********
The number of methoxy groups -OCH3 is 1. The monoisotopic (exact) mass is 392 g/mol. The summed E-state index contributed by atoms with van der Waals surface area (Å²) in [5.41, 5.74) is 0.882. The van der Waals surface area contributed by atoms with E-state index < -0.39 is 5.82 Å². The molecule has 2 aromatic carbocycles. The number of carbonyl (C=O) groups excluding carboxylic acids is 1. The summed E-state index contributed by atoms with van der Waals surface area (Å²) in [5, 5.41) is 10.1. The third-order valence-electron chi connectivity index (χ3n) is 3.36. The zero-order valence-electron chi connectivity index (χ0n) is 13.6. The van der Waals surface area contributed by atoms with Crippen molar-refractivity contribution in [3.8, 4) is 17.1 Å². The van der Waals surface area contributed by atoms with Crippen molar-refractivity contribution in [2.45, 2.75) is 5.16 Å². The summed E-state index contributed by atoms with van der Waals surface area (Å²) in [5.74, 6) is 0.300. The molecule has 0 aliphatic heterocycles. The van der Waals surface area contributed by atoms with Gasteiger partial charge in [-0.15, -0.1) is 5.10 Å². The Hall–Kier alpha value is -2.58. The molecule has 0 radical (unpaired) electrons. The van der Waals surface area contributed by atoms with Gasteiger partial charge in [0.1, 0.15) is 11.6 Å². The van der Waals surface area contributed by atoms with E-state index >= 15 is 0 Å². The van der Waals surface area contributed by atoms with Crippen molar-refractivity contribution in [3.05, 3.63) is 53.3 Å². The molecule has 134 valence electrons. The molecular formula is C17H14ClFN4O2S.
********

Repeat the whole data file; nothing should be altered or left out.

The number of methoxy groups -OCH3 is 1. The monoisotopic (exact) mass is 392 g/mol. The summed E-state index contributed by atoms with van der Waals surface area (Å²) in [5.41, 5.74) is 0.882. The van der Waals surface area contributed by atoms with E-state index < -0.39 is 5.82 Å². The molecule has 2 aromatic carbocycles. The number of carbonyl (C=O) groups excluding carboxylic acids is 1. The summed E-state index contributed by atoms with van der Waals surface area (Å²) in [5, 5.41) is 10.1. The third-order valence-electron chi connectivity index (χ3n) is 3.36. The zero-order valence-electron chi connectivity index (χ0n) is 13.6. The van der Waals surface area contributed by atoms with Crippen molar-refractivity contribution in [3.8, 4) is 17.1 Å². The van der Waals surface area contributed by atoms with Crippen molar-refractivity contribution in [2.45, 2.75) is 5.16 Å². The summed E-state index contributed by atoms with van der Waals surface area (Å²) in [5.74, 6) is 0.300. The molecule has 0 aliphatic heterocycles. The van der Waals surface area contributed by atoms with Gasteiger partial charge in [-0.15, -0.1) is 5.10 Å². The Hall–Kier alpha value is -2.58. The molecule has 0 radical (unpaired) electrons. The van der Waals surface area contributed by atoms with Gasteiger partial charge in [0.1, 0.15) is 11.6 Å². The van der Waals surface area contributed by atoms with E-state index >= 15 is 0 Å². The van der Waals surface area contributed by atoms with Crippen molar-refractivity contribution in [3.05, 3.63) is 53.3 Å². The molecule has 134 valence electrons. The molecular formula is C17H14ClFN4O2S.